EMAIL THIS PAGE TO A FRIEND

British journal of cancer

Promoter methylation of Wnt5a is associated with microsatellite instability and BRAF V600E mutation in two large populations of colorectal cancer patients.


PMID 21587258

Abstract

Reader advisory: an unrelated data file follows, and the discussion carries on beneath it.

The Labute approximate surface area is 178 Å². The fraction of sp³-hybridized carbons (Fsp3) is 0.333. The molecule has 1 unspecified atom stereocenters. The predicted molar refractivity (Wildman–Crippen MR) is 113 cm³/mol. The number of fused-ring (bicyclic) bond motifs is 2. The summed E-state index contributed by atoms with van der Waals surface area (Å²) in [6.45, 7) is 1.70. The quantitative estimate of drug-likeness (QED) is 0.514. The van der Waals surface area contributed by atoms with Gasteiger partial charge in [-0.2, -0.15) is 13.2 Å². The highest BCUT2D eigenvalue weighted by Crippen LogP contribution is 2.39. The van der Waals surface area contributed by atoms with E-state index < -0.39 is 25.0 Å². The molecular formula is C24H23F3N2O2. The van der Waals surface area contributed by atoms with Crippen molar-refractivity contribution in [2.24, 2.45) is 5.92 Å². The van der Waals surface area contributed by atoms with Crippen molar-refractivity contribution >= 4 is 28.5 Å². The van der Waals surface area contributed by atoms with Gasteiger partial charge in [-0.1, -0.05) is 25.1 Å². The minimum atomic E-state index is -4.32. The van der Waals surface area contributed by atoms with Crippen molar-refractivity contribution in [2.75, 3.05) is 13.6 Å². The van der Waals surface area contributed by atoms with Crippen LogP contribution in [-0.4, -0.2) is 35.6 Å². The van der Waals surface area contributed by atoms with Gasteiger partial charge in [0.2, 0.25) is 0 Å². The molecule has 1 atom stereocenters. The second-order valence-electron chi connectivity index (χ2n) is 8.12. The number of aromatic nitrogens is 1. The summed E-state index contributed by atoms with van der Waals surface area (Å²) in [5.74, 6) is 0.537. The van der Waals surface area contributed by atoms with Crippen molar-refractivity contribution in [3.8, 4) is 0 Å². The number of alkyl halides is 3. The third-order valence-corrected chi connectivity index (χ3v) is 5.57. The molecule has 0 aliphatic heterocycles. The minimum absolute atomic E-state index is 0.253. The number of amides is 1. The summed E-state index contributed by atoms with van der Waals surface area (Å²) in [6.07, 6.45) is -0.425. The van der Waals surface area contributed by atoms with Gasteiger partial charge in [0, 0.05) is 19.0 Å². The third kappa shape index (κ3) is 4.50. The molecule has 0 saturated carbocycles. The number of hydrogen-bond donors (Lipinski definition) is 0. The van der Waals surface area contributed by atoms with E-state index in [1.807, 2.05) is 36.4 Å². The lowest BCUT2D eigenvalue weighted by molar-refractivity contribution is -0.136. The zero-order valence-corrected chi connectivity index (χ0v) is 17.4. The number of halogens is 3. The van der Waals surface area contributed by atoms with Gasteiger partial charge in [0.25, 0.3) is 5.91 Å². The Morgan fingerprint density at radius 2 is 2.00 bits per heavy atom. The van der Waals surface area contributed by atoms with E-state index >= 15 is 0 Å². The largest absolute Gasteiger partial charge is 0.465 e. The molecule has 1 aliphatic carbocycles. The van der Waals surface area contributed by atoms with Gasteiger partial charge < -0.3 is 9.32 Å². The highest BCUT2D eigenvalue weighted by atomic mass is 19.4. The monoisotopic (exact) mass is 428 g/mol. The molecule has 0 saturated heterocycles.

In colorectal cancer (CRC), tumour microsatellite instability (MSI) status and CpG island methylator phenotype (CIMP) status are indicators of patient outcome, but the molecular events that give rise to these outcomes remain largely unknown. Wnt5a is a critical regulator of non-canonical Wnt activity and promoter hypermethylation of this gene has emerging prognostic roles in CRC; however the frequency and prognostic significance of this epigenetic event have not been explored in the context of colorectal tumour subtype. Consequently, we investigated the frequency and prognostic significance of Wnt5a methylation in a large cohort of MSI-stratified CRCs. Methylation was quantified in a large cohort of 1232 colorectal carcinomas from two clinically distinct populations from Canada. Associations were examined between methylation status and clinicopathlogical features, including tumour MSI status, BRAF V600E mutation, and patient survival. In Ontario, Wnt5a methylation was strongly associated with MSI tumours after adjustment for age, sex, and tumour location (odds ratio (OR)=4.2, 95% confidence interval (CI)=2.4-7.4, P<10(-6)) and with BRAF V600E mutation, a marker of CIMP (OR=12.3, 95% CI=6.9-21.7, P<10(-17)), but was not associated with patient survival. Concordant results were obtained in Newfoundland. Methylation of Wnt5a is associated with distinct tumour subtypes, strengthening the evidence of an epigenetic-mediated Wnt bias in CRC.